To bridge the gap between computerized testing
and information-processing-based measurement, a
battery of computerized
ability and preference measures was developed.
The information-processing and preference
measures and a battery of paper-and-pencil tests
were administered to 64 college students. Although
the internal-consistency reliabilities of the computerized
information-processing measures were adequate,
test-retest reliabilities were lower than desirable
for ability measures. The computerized information-processing measures possessed moderate
convergent validity but had low correlations with
traditional paper-and-pencil measures. Of the computerized
preference measures, the most promising
results were obtained with the Stimulus Pace measure.
A major problem with the use of the computerized
information-processing measures in applied
settings would be administration time, as the battery
took approximately 4 hours. In addition, problems
with the stability of results over time and substantial
practice effects suggest that even longer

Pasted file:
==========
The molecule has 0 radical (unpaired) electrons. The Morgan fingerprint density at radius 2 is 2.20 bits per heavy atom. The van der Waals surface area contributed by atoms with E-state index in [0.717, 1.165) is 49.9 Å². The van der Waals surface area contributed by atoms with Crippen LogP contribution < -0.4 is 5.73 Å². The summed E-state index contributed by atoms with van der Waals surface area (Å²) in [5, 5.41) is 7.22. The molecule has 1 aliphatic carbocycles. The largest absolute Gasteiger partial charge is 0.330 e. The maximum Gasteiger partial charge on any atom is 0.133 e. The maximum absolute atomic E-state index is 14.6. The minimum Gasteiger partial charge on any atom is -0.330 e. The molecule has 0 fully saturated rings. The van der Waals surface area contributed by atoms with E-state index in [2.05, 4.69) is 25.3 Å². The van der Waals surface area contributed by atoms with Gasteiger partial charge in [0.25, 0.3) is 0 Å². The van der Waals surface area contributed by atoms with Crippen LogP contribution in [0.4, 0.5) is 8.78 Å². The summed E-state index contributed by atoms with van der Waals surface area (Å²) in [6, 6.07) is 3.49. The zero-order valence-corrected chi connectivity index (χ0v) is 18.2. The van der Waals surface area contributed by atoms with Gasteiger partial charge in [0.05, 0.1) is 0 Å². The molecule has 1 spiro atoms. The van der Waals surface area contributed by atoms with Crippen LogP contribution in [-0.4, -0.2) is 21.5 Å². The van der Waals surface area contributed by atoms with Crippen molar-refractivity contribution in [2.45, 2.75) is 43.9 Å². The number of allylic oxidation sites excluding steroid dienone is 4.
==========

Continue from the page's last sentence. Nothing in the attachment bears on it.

testing sessions would be required to obtain reliable
measures. Although information-processing measures
of short-term memory have, at best, low correlations
with traditional intelligence tests, their
ability to predict real-world tasks has yet to be sufficiently
Barrett, Gerald V & et al. (1982). The development and application of a computerized information-processing test battery. Applied Psychological Measurement, 6, 13-29. doi:10.1177/014662168200600102
Barrett, Gerald V.; Alexander, Ralph A.; Doverspike, Dennis; Cellar, Douglas; Thomas, Jay C..
The development and application of a computerized information-processing test battery.
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